When it comes to my views on abortion, I look first to the policies and teachings of my religion. I am--without delving into specific denominations--a Christian. A major tenet of Christianity is the concept of free will. We all have a God given right to make our own choices be they for good or for ill. We can choose to do what is right or we can choose to do what is wrong. When it comes to abortion itself, in all of my studies of the official writings and statements of my Church, I have learned only that abortion is considered sinful. Nowhere in the official statements or literature of my faith have I read that abortion is "murder," as a lot of Pro-life extremists are apt to say. However, my Church has also made it clear on many occasions that abortion is understandable and acceptable--with prayerful consideration and with counsel from competent professionals--in cases where a woman has become pregnant as a result of rape or incest or if the pregnancy is determined by a qualified physician to represent a danger to the life of a mother. It has also been stated that abortion may be considered in the case of severe deformity of the fetus. So, what does this say about my religion's policy on abortion? Well, having and respecting free will, our right and ability to choose, can be interpreted as a "Pro-choice" position. That abortion is acceptable in certain circumstances--the aforementioned rape, incest, danger to the life of the mother and severe deformity of the fetus--tells us that the safe and legal practice of abortion should be available to women who find themselves in such circumstances. This too can be interpreted as a "Pro-choice" position, in that outlawing the practice would be unfair and cause even more distress to the victims of rape and incest. A complete reversal in the law would also mean a death sentence to women who might not be able to survive a pregnancy--preserving the life of a child but denying them the care that would have been offered by their biological mother--and would force new families to carry to term fetuses so severely deformed that they would either be still born or die soon after their birth. However, my religion also makes it very clear that abortion as a form of birth control is wrong. Abortion as a means of "correcting" a moral mistake is also wrong, especially when one considers the great number of young married couples that are unable to have children of their own. In the case of an unmarried couple that conceives a child, if it is not possible for the couple to get married and raise their family, the young lady is encouraged to put the child up for adoption and should not be pressured to keep the child as a form of penance for her behavior.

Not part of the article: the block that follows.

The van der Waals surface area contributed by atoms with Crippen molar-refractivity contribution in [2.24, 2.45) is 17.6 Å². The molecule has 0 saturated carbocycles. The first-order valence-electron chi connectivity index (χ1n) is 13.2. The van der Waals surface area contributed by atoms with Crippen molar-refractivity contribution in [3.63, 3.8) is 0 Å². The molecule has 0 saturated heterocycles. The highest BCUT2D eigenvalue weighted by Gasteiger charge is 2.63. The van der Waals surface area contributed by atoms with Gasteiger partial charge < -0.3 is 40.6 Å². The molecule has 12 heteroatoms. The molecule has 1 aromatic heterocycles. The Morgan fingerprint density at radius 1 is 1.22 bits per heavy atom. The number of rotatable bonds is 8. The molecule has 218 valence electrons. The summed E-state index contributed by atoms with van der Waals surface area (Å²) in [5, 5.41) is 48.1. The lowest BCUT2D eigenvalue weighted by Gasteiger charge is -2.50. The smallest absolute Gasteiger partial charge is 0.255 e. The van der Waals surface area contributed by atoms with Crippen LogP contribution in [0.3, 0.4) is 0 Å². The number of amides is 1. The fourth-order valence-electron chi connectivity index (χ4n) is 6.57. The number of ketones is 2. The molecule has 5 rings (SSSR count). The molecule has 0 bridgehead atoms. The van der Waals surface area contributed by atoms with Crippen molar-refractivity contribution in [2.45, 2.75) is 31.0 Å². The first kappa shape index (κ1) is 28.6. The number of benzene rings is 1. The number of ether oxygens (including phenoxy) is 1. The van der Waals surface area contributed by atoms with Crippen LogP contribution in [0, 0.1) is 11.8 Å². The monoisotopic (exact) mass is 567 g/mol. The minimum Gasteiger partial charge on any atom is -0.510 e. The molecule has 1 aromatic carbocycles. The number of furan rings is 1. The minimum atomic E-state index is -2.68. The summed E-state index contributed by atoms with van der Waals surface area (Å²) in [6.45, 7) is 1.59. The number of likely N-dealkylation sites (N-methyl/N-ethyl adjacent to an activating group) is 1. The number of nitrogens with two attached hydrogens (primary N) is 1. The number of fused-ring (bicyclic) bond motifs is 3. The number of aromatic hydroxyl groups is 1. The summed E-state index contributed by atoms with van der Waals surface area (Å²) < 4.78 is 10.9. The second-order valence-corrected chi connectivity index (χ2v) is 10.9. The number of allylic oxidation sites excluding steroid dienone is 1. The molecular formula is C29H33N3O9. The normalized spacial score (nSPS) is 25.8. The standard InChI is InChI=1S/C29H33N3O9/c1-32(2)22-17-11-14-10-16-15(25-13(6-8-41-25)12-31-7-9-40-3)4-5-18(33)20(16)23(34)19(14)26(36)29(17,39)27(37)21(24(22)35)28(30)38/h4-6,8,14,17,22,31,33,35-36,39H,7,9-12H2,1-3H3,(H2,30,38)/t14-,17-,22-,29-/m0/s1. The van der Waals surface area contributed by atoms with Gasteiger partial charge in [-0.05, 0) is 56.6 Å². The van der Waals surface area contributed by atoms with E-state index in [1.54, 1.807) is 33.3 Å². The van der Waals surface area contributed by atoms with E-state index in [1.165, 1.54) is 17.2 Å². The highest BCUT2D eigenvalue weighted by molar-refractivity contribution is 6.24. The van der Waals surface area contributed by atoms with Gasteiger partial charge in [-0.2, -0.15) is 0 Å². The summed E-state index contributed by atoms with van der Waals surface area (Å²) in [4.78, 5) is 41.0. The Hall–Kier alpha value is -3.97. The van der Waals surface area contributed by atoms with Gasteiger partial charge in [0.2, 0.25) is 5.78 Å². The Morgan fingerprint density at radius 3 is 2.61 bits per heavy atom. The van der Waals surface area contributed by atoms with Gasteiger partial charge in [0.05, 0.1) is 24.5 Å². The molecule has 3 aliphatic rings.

Some lawmakers have suggested the compromise of banning all abortions with the exception of circumstances involving rape, incest or danger to the life of the mother. While the last exception can be determined by a physician, questions of rape or incest are not always so clear? If a woman is raped, would she be entitled to get an abortion based only on her accusation or would she have to wait for her alleged rapist to be arrested, or until her case is brought to trial and her rapist is convicted? I can't even begin to imagine what legal steps would need to be taken in a case involving incest, especially when once considers that court records are--for the most part--public records. What steps would need to be taken to ensure that the privacy of victims involved in such a taboo and embarrassing predicament would be protected?